The efficacy of vestibular rehabilitation in people reporting dizziness with multiple sclerosis: a systematic review and meta-analysis

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Dizziness is estimated to affect 49%–75% of people with multiple sclerosis and has a significant impact on quality of life. Current management includes medications, lifestyle modifications and exercise therapies such as vestibular rehabilitation. The aim of this study was to evaluate the efficacy of vestibular rehabilitation in people reporting dizziness with multiple sclerosis.


Six electronic databases were searched from earliest date until October 2016. Search terms were based on three concepts; multiple sclerosis, dizziness and vestibular rehabilitation. All studies were screened independently by two authors according to pre-determined eligibility criteria. Standardised mean differences (effect sizes) and 95% CI were calculated to describe differences between groups (eg, intervention and control) and pooled in a meta-analysis where two or more studies were clinically homogeneous. The quality of evidence of the body of evidence was assessed using the GRADE approach.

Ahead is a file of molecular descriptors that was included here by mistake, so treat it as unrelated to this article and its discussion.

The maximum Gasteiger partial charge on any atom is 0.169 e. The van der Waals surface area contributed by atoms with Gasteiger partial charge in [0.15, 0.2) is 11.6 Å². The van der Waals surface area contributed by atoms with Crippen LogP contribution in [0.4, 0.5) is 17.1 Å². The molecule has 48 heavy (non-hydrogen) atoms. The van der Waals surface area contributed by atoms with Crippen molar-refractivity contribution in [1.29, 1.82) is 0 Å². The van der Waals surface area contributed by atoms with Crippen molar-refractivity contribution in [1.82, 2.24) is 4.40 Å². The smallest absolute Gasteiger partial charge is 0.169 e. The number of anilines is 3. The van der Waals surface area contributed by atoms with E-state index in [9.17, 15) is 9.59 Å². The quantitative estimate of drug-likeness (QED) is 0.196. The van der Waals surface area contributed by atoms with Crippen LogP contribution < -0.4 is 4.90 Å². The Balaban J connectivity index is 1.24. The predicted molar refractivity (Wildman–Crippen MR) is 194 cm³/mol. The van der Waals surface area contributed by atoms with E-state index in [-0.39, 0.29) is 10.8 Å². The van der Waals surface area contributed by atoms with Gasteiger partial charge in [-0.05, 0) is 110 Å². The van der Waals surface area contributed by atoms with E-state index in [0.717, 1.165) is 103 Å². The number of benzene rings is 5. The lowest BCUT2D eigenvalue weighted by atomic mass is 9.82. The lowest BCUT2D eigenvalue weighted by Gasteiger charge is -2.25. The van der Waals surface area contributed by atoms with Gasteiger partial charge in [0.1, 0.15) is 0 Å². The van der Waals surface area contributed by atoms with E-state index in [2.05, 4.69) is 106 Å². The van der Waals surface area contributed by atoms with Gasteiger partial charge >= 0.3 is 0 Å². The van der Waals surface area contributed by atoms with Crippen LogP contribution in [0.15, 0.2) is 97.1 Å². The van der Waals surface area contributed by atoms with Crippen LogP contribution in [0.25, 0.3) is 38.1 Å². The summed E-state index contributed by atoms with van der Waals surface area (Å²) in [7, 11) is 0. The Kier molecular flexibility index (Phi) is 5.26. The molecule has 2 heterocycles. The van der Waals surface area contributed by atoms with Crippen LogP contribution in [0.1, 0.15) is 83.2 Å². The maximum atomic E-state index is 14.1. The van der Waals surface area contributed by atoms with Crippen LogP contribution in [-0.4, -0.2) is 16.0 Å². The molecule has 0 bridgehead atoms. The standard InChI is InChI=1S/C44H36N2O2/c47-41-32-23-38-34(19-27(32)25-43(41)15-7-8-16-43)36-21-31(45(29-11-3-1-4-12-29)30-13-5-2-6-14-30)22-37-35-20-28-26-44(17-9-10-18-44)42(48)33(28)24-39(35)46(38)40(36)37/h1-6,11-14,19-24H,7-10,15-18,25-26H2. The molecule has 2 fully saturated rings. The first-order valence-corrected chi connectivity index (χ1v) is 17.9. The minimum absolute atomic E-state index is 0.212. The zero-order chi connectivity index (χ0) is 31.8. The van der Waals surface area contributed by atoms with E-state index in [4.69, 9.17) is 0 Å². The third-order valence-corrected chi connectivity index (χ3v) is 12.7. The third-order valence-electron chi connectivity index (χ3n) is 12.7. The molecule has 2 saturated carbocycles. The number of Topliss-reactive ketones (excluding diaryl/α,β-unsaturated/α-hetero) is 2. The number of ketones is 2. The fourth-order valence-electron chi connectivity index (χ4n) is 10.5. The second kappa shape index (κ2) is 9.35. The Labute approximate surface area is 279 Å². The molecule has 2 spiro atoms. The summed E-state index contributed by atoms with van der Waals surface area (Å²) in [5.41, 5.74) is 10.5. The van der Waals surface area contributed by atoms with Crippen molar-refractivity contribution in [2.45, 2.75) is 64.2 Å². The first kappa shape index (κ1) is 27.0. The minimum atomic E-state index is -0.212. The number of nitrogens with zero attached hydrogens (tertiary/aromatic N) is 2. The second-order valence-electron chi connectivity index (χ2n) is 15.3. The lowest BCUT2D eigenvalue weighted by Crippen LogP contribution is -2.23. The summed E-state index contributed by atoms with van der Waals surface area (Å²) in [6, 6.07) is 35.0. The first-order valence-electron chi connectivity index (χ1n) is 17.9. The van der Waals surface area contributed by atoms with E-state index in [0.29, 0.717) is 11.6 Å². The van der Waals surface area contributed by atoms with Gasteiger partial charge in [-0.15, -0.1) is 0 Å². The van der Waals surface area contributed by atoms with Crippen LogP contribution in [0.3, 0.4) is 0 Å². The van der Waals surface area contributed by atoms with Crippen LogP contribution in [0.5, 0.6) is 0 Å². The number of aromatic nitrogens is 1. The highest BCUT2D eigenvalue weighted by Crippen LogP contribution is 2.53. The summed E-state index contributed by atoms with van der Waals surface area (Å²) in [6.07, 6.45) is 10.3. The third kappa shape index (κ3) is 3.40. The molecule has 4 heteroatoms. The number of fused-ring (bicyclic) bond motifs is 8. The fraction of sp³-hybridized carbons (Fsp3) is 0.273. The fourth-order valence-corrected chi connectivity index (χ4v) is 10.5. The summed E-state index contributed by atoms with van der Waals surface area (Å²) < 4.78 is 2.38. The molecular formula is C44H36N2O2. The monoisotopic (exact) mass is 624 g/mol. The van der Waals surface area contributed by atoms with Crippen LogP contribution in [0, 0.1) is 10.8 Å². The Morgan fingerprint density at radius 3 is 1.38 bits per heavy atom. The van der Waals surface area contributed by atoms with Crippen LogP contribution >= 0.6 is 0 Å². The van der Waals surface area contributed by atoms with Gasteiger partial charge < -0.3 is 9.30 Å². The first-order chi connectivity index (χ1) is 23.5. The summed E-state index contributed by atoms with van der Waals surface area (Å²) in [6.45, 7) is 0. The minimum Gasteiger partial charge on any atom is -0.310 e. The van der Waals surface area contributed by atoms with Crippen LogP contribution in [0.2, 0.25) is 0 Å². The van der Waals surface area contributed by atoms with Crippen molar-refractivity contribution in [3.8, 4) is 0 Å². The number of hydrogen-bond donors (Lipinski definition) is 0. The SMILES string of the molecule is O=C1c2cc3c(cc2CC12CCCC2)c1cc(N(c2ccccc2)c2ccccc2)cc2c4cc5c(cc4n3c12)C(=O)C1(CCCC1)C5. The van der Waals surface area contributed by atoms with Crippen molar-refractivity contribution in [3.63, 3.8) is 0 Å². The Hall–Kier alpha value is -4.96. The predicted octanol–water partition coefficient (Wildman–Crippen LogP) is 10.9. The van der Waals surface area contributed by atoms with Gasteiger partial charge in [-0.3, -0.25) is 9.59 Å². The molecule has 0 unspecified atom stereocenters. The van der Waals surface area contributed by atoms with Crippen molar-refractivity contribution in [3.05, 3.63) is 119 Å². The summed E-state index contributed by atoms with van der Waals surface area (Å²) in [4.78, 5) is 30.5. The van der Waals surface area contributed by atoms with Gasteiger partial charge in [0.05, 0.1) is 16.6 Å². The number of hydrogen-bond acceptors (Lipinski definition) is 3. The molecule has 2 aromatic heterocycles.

Two randomised controlled trials were identified with a total of 65 participants. In both studies, dizziness was measured using the patient reported Dizziness Handicap Inventory. Low quality evidence indicates there is no significant effect for vestibular rehabilitation on improving symptoms of dizziness compared with a control group of people with multiple sclerosis (SMD (95% CI) 0.76, (–0.19 to 1.70)). The quality of the meta-analysis was limited due to imprecision of results and risk of bias. The two studies identified only used a short period of vestibular rehabilitation (six to eight weeks).


There is low quality evidence that vestibular rehabilitation has no effect on dizziness in the multiple sclerosis population. Given the efficacy of vestibular rehabilitation in other causes of dizziness, further high quality studies with longer rehabilitation periods are required.

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